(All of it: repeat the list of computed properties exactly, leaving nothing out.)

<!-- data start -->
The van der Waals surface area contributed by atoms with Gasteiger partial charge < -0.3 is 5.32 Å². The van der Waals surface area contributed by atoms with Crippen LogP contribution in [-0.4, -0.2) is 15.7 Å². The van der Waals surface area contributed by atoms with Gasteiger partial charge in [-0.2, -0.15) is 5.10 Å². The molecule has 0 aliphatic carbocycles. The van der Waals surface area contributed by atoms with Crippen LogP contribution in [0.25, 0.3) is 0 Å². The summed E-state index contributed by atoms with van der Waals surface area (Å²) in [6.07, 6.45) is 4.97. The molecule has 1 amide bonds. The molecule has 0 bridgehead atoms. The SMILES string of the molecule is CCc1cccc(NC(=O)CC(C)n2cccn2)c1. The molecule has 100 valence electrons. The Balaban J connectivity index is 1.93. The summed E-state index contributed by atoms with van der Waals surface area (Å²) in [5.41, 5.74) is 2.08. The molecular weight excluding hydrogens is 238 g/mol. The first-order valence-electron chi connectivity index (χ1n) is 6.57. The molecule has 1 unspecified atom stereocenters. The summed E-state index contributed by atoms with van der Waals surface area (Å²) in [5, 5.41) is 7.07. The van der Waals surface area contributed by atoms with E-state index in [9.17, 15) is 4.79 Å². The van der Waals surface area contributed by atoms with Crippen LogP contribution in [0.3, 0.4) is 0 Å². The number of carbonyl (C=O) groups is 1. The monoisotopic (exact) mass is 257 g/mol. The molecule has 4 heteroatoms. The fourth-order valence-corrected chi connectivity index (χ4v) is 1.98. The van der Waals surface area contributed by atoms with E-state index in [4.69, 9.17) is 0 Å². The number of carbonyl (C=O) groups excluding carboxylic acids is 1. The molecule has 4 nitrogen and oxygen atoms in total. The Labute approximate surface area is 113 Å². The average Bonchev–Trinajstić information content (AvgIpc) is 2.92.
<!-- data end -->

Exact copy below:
The van der Waals surface area contributed by atoms with Gasteiger partial charge < -0.3 is 5.32 Å². The van der Waals surface area contributed by atoms with Crippen LogP contribution in [-0.4, -0.2) is 15.7 Å². The van der Waals surface area contributed by atoms with Gasteiger partial charge in [-0.2, -0.15) is 5.10 Å². The molecule has 0 aliphatic carbocycles. The van der Waals surface area contributed by atoms with Crippen LogP contribution in [0.25, 0.3) is 0 Å². The summed E-state index contributed by atoms with van der Waals surface area (Å²) in [6.07, 6.45) is 4.97. The molecule has 1 amide bonds. The molecule has 0 bridgehead atoms. The SMILES string of the molecule is CCc1cccc(NC(=O)CC(C)n2cccn2)c1. The molecule has 100 valence electrons. The Balaban J connectivity index is 1.93. The summed E-state index contributed by atoms with van der Waals surface area (Å²) in [5.41, 5.74) is 2.08. The molecular weight excluding hydrogens is 238 g/mol. The first-order valence-electron chi connectivity index (χ1n) is 6.57. The molecule has 1 unspecified atom stereocenters. The summed E-state index contributed by atoms with van der Waals surface area (Å²) in [5, 5.41) is 7.07. The van der Waals surface area contributed by atoms with E-state index in [9.17, 15) is 4.79 Å². The van der Waals surface area contributed by atoms with Crippen LogP contribution in [0.3, 0.4) is 0 Å². The number of carbonyl (C=O) groups is 1. The monoisotopic (exact) mass is 257 g/mol. The molecule has 4 heteroatoms. The fourth-order valence-corrected chi connectivity index (χ4v) is 1.98. The van der Waals surface area contributed by atoms with E-state index in [4.69, 9.17) is 0 Å². The number of carbonyl (C=O) groups excluding carboxylic acids is 1. The molecule has 4 nitrogen and oxygen atoms in total. The Labute approximate surface area is 113 Å². The average Bonchev–Trinajstić information content (AvgIpc) is 2.92.